Lonely Planet Writer

Iceland to cap Airbnb rentals in an effort to manage tourist influx

Iceland is due to begin taxing people who rent out rooms in their homes or entire houses via Airbnb.

Iceland and Reykjavik enticing visitors at a greater rate than fresh accommodation can be provided for them
Iceland and Reykjavik enticing visitors at a greater rate than fresh accommodation can be provided for them Image by Brian Greenberg

The motion comes as part of a series of policies Iceland is employing to manage the 29% increase in tourism to the island, which will be visited by an astonishing 1.6 million visitors this year. Tourism has long been one of Iceland’s crucial industries, with it accounting for 34% of their export revenue.

Iceland, a place of mythical landscapes and now mythical creatures.
Iceland, a place of mythical landscapes and now mythical creatures. Image by clement127 / CC BY 2.0

The land of fjords, glaciers, hiking trails, and hot springs has become increasingly attractive thanks to the likes of Game of Thrones which used its dramatic landscape as a filming location. But at the same time, the island has been trying to find a balance between conservation of its phenomenal landscape and traditions, as well as accommodate the irrepressible rise in tourist demand.

Young TPOTY 15-18 Winner, Spencer Cox, USA (age 18) Jökulsárlón beach, Iceland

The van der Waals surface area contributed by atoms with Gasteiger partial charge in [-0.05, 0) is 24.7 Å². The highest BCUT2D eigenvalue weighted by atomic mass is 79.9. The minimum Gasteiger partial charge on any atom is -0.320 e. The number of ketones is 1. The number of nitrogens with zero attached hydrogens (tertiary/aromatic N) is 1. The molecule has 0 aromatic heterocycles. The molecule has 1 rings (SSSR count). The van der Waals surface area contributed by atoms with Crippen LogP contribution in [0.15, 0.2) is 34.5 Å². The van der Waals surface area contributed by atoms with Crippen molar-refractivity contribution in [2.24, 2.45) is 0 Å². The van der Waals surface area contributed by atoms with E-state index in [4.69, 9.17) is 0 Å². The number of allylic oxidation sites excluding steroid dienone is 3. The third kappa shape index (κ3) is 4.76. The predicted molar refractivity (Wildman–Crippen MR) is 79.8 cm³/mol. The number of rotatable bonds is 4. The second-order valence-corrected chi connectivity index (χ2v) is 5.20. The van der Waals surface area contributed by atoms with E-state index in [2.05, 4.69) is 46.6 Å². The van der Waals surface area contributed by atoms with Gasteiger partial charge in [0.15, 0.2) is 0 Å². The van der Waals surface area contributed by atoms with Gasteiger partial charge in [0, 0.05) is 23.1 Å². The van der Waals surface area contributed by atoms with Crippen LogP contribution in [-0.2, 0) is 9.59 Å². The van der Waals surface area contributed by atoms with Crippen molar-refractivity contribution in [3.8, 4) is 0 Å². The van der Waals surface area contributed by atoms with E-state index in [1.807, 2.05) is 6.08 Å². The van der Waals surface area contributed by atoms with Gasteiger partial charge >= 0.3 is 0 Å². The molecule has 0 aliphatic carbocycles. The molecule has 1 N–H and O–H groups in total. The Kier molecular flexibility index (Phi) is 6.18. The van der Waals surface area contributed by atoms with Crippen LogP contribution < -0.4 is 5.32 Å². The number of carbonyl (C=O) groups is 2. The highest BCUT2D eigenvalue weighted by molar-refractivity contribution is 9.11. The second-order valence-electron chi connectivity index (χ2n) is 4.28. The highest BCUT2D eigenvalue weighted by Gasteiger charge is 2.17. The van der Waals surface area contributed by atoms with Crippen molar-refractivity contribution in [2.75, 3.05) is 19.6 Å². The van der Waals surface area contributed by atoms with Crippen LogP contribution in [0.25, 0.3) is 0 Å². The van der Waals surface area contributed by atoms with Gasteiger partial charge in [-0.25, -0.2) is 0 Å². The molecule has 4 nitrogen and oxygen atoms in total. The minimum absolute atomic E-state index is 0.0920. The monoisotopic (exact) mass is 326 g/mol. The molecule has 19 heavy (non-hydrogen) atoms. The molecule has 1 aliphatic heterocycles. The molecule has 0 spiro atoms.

Young TPOTY 15-18 Winner, Spencer Cox, USA (age 18)
Jökulsárlón beach, Iceland
Image by Spencer Cox/www.tpoty.com

Reykjavik alone has seen a 124% increase in Airbnb rentals, which has pushed up costs of normal rentals for residents. The result has been its new tax policy for people who wish to rent out their homes or rooms for short-term use via Airbnb, as well as slew of measures such as limiting visitors to some of its popular trails like the Laugavegur trail, and introducing direct international flights to some of Iceland’s remotest destinations.

The fishing hamlet of Arnastapi in West Iceland attracts hikers to its beaches and nearby lava fields in summer.
The fishing hamlet of Arnastapi in West Iceland attracts hikers to its beaches and nearby lava fields in summer.
Image by David Noton © Lonely Planet Images

The president of the Icelandic Tourist Board, Olof Yrr Atladottir, spoke to the Guardian about the surge in tourism to Reykjavik, saying that the lack of infrastructure in Iceland presents difficulties in accommodating this new volume of visitors, that they are “challenges, but not heavy tensions.” He added, “We need to monitor it very closely and take care that we don’t, for example, create a city centre devoid of citizens.”